A "dust bunny" seen under a microscope.
Dusts are ubiquitous. They can be generated from many sources, indoors and outdoors, human/animal activities, construction, combustion, etc.
Benefits of Dust Characterization
Dust characterization can be a very useful and important tool for industrial hygienists (IH) or indoor air quality (IAQ) professionals to evaluate a building-related illness.
Traditional IAQ investigation involves air sampling for a short period of time. For example: Spore trap sampling for fungal spores are typically performed between 5 and 10 minutes, for a snapshot of the indoor air.
In comparison, dust characterization can obtain crucial information about the history of the living environment ranging from weeks to even months as long as the selected surfaces have not been thoroughly cleaned for that period of time.
Our human bodies shed approximately 10 grams of skin scales each day, which is a significant portion of a typical household dust sample.
Certain constituents in the dust can have health consequences, such as pollen, fungal spores, and soot, but most people are immune to a normal amount of dust exposure.
Approximately 30% of Americans have an allergy and/or asthma, especially young children. Anyone can get sick in an environment filled with allergens such as cat or dog danders, or get skin irritation from fiberglass exposure.
Other constituents of the dust may not be a direct health concern themselves, but can be an indicator of something significant. For example, excessive percentage of skin cells in a dust sample may indicate an inefficient HVAC filtration system.
If an investigator needs to know what’s in the air at the moment of sampling, spore trap sampling can be used. Spore trap sampling may be utilized to find out if the air in a house is contaminated with soot after a nearby wildfire, for example.There are many ways for collecting samples for dust characterization analysis. The easiest way is to collect bulk dust from the concerned areas using microvac method or even a household vacuum cleaner. Alternatively, dusts can be collected using swab or tape lift method.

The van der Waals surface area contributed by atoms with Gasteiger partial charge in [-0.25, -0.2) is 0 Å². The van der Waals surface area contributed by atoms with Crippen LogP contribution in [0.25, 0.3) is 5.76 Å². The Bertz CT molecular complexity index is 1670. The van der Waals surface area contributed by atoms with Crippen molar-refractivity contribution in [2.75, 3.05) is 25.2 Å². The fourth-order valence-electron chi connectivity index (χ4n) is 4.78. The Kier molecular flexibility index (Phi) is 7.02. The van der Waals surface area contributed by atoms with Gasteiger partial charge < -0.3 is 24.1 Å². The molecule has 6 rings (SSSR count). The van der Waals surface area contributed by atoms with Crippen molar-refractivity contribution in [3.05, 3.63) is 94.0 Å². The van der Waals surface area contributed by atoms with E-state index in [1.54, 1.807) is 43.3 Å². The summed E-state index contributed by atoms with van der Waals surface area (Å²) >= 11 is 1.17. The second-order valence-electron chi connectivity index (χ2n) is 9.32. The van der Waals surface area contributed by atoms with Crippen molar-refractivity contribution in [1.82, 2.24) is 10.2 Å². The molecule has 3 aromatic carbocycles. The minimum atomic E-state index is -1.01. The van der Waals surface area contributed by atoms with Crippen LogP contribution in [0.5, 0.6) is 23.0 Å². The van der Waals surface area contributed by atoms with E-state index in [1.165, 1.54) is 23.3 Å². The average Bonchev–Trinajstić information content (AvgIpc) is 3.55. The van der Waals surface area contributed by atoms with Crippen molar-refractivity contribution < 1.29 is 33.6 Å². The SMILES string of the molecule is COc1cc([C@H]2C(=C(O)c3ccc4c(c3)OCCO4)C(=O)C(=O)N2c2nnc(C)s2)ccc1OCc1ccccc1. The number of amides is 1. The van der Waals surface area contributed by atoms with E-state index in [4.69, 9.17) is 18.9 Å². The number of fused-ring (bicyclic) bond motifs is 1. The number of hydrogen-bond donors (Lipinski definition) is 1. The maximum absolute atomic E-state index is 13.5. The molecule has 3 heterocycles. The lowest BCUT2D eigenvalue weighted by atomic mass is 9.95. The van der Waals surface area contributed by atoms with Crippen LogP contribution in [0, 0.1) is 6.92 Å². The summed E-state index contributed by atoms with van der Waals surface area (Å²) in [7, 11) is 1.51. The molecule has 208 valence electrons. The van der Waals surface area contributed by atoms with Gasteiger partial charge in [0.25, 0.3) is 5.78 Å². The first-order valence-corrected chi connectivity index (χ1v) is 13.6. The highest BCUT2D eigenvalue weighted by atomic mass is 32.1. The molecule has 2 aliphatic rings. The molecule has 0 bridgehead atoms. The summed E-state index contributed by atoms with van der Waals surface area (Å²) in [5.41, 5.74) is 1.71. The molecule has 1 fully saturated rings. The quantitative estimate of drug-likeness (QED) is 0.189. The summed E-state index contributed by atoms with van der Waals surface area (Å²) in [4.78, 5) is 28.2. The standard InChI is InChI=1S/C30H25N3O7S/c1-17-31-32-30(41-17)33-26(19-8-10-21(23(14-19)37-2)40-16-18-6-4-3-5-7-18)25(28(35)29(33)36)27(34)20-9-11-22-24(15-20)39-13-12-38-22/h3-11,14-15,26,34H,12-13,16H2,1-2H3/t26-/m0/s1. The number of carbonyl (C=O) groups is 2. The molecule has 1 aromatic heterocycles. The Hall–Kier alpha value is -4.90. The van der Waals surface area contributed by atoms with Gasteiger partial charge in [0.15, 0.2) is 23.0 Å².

Polarized Light Microscopy
Polarized light microscopy (PLM) is the most common method for dust characterization because it is fast and affordable.
Under this method, dust components are identified based on morphology and optical properties. The bulk dust is first examined under a stereoscope and then identified under PLM. Each component is semi-quantified using calibrated visual estimation. The detection limit of dust characterization using optical microscopy is 1%.
At Eurofins, dust components are broken into five common categories:
- human/animal activities (e.g., skin scales, dandruff, animal fecal, hair, cellulose fibers, etc.)
- food particles (e.g., salt, sugar, starch, etc.)
- combustion product (e.g., ash, carbon, soot, iron oxides, etc.)
- building material (e.g., fiberglass, gypsum, calcite, silicates, paint, plaster, etc.),
- miscellaneous (e.g., rubber, plastic, soil, stellate hair, air distribution system debris, etc.)
- Polarized light microscopy does not provide you with the chemical composition of the dust and it is difficult to identify small particles and especially at low concentrations.
- Interpretation of results can be difficult sometimes because there is currently no regulation on acceptable dust constituents.
- There is no accreditation to perform this type of analytical work. Therefore, it is imperative dust characterization samples be analyzed by experienced analysts.
Eurofins has been performing this type of testing for our satisfied customers for over twenty years and helped them solve many IAQ mysteries.